Roswell, New Mexico. For some reason I’ve always to visit this strange city. As a kid I was scared to death of UFOs and the thoughts of extra terrestrial life gave me nightmares. But I continued to watch Unsolved Mysteries with Robert Stack and would literally run in and outside as fast as I could when my mom asked me to take the trash out in the evening time as a result. Roswell always symbolized to me – if not somewhat naively – the destination for Alien lifeforms and collection of all things UFOs/aliens. I was right about the second part of that as we saw plastered all over town signage and cheesy marketing posters of aliens.
Because this was a pit stop for us we only had time for one attraction it seemed the most efficient use of our time to head to the International UFO Museum and Research Center.
Let’s just say you have to go to truly experience the museum. For $5 it’s a solid 1 hour of entertainment. I’m not taking a position on UFOs and E.T. and what happened in Corona, New Mexico here, but I will say that the documentation, artifacts, and other memorabilia at the museum is truly priceless.
we left the museum, and started our journey to Tempe, AZ. En route was White Sands National Monument. This was an unplanned trip, but once we saw it on our route we instantly allotted extra time to pick up yet another stamp in our National Park Passport stamp.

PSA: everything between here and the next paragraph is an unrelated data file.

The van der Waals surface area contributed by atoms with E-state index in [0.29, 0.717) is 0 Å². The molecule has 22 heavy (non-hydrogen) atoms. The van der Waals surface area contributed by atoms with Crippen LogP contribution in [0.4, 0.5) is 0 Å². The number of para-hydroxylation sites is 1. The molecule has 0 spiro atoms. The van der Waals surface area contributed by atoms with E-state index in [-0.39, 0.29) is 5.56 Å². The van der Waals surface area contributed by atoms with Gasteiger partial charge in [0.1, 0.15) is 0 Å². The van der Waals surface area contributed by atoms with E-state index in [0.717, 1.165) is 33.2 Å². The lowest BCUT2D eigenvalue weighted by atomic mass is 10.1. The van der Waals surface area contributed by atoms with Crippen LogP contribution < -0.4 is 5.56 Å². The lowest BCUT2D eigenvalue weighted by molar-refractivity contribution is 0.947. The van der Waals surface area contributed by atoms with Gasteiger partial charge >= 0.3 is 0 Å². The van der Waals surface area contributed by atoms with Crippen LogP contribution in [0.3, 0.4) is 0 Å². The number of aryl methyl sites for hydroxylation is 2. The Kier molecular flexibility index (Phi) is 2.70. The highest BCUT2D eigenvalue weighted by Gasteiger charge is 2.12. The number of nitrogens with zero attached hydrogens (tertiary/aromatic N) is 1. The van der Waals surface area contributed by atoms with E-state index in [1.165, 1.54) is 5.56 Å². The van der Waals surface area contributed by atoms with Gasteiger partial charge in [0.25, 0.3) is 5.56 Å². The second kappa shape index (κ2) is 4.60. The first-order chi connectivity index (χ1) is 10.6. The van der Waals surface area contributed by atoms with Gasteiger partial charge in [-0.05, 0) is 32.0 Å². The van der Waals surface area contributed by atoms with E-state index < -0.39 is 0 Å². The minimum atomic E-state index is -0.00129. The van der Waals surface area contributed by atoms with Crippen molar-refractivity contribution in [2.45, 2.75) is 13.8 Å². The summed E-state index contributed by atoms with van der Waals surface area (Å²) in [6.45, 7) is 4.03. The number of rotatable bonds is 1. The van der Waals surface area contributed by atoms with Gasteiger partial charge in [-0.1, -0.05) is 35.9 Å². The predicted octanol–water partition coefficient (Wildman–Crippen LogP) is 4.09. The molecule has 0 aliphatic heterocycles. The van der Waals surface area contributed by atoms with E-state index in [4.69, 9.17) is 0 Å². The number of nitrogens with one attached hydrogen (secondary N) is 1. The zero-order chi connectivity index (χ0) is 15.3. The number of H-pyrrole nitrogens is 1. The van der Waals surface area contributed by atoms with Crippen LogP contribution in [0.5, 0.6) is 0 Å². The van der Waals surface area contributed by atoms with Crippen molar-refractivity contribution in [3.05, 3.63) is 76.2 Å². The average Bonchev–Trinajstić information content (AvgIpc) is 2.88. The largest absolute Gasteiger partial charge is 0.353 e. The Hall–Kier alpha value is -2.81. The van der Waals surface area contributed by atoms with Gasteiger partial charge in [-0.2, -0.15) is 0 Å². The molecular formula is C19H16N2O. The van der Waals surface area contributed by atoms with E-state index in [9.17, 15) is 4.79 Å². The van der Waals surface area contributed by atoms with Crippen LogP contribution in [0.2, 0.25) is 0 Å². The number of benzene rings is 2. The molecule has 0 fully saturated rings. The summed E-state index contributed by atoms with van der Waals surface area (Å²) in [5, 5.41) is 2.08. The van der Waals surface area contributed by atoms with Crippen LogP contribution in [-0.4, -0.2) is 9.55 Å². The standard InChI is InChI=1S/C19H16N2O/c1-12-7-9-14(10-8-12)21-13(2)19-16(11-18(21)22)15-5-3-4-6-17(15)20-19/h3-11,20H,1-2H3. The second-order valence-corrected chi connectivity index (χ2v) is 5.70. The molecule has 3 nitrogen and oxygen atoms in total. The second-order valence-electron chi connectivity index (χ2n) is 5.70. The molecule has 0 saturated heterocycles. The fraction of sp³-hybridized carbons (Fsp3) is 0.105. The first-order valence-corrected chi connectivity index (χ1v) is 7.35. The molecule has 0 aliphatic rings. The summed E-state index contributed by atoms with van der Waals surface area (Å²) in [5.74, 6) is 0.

we normally take pretty good pics in front of the National Park Service signs, however, this sign for some reason got the best of us. My eyes are shut and Atalie’s sunglasses are a bit slanted.
it was quite windy and you can see in the pic above the sand blowing in the distance. this is not enough to deter these two children at the center of the image running with their sled to slide down the gentle dunes.
the footprints in the sand looked so cool
This 1.5 hour stop ended up being one of my favorite memories of this trip. The park is a hidden gem, and seeing the achievement of nature to produce this 275 square mile wonder field over the last 10,000 years blows my mind. But the narrator in the NPS video said, 10,000 years is “yesterday” in geological terms. Wonder what the next 10,000 years will do to the dunes.
We hope that the next time we’ll be able to sled in the sand like the kids pictured above and hike 1 mile out and camp in the middle of the dunes.